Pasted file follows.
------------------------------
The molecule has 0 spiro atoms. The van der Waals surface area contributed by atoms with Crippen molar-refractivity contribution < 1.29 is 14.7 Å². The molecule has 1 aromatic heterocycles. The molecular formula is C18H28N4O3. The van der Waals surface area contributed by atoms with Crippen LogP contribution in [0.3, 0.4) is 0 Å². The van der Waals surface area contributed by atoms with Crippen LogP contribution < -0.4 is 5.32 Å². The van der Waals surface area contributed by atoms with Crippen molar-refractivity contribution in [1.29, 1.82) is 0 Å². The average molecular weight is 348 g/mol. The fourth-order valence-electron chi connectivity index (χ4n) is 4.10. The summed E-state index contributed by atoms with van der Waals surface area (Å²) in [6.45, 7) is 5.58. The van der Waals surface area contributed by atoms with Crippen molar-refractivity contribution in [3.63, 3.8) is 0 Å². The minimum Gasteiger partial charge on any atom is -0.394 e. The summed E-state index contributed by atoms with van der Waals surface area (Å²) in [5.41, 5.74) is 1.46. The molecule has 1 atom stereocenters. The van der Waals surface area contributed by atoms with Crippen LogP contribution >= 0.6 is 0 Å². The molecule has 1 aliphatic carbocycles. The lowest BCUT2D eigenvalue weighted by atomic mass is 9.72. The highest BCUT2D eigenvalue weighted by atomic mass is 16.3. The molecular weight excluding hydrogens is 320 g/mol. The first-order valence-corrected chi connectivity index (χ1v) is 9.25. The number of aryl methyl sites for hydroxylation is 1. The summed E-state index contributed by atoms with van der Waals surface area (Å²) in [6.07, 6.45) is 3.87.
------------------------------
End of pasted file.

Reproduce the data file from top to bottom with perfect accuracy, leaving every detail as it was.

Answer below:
The molecule has 0 spiro atoms. The van der Waals surface area contributed by atoms with Crippen molar-refractivity contribution < 1.29 is 14.7 Å². The molecule has 1 aromatic heterocycles. The molecular formula is C18H28N4O3. The van der Waals surface area contributed by atoms with Crippen LogP contribution in [0.3, 0.4) is 0 Å². The van der Waals surface area contributed by atoms with Crippen LogP contribution < -0.4 is 5.32 Å². The van der Waals surface area contributed by atoms with Crippen molar-refractivity contribution in [1.29, 1.82) is 0 Å². The average molecular weight is 348 g/mol. The fourth-order valence-electron chi connectivity index (χ4n) is 4.10. The summed E-state index contributed by atoms with van der Waals surface area (Å²) in [6.45, 7) is 5.58. The van der Waals surface area contributed by atoms with Crippen molar-refractivity contribution in [3.63, 3.8) is 0 Å². The minimum Gasteiger partial charge on any atom is -0.394 e. The summed E-state index contributed by atoms with van der Waals surface area (Å²) in [5.41, 5.74) is 1.46. The molecule has 1 atom stereocenters. The van der Waals surface area contributed by atoms with Crippen LogP contribution >= 0.6 is 0 Å². The molecule has 1 aliphatic carbocycles. The lowest BCUT2D eigenvalue weighted by atomic mass is 9.72. The highest BCUT2D eigenvalue weighted by atomic mass is 16.3. The molecular weight excluding hydrogens is 320 g/mol. The first-order valence-corrected chi connectivity index (χ1v) is 9.25. The number of aryl methyl sites for hydroxylation is 1. The summed E-state index contributed by atoms with van der Waals surface area (Å²) in [6.07, 6.45) is 3.87.